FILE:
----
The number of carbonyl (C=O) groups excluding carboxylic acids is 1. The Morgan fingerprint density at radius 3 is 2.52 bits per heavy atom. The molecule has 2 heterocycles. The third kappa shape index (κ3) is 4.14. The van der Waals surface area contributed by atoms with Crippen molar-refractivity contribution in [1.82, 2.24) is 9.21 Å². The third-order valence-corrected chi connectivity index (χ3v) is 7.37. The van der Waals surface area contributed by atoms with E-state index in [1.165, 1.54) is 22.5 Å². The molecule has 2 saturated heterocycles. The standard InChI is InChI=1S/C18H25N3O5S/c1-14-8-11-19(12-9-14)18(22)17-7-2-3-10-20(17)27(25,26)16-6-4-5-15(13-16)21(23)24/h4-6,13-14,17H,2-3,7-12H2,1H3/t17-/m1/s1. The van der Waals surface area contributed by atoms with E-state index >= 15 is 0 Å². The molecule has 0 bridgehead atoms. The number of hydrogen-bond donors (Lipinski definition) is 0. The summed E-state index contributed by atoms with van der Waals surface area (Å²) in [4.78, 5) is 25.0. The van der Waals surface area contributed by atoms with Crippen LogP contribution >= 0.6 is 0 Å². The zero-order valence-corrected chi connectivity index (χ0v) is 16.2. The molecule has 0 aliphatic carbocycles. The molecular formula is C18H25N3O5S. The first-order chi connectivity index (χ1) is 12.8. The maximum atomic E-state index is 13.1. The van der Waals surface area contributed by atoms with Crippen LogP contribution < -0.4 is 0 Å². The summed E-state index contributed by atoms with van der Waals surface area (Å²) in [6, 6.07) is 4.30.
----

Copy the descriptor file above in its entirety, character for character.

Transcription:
The number of carbonyl (C=O) groups excluding carboxylic acids is 1. The Morgan fingerprint density at radius 3 is 2.52 bits per heavy atom. The molecule has 2 heterocycles. The third kappa shape index (κ3) is 4.14. The van der Waals surface area contributed by atoms with Crippen molar-refractivity contribution in [1.82, 2.24) is 9.21 Å². The third-order valence-corrected chi connectivity index (χ3v) is 7.37. The van der Waals surface area contributed by atoms with E-state index in [1.165, 1.54) is 22.5 Å². The molecule has 2 saturated heterocycles. The standard InChI is InChI=1S/C18H25N3O5S/c1-14-8-11-19(12-9-14)18(22)17-7-2-3-10-20(17)27(25,26)16-6-4-5-15(13-16)21(23)24/h4-6,13-14,17H,2-3,7-12H2,1H3/t17-/m1/s1. The van der Waals surface area contributed by atoms with E-state index >= 15 is 0 Å². The molecule has 0 bridgehead atoms. The number of hydrogen-bond donors (Lipinski definition) is 0. The summed E-state index contributed by atoms with van der Waals surface area (Å²) in [4.78, 5) is 25.0. The van der Waals surface area contributed by atoms with Crippen LogP contribution >= 0.6 is 0 Å². The zero-order valence-corrected chi connectivity index (χ0v) is 16.2. The molecule has 0 aliphatic carbocycles. The molecular formula is C18H25N3O5S. The first-order chi connectivity index (χ1) is 12.8. The maximum atomic E-state index is 13.1. The van der Waals surface area contributed by atoms with Crippen LogP contribution < -0.4 is 0 Å². The summed E-state index contributed by atoms with van der Waals surface area (Å²) in [6, 6.07) is 4.30.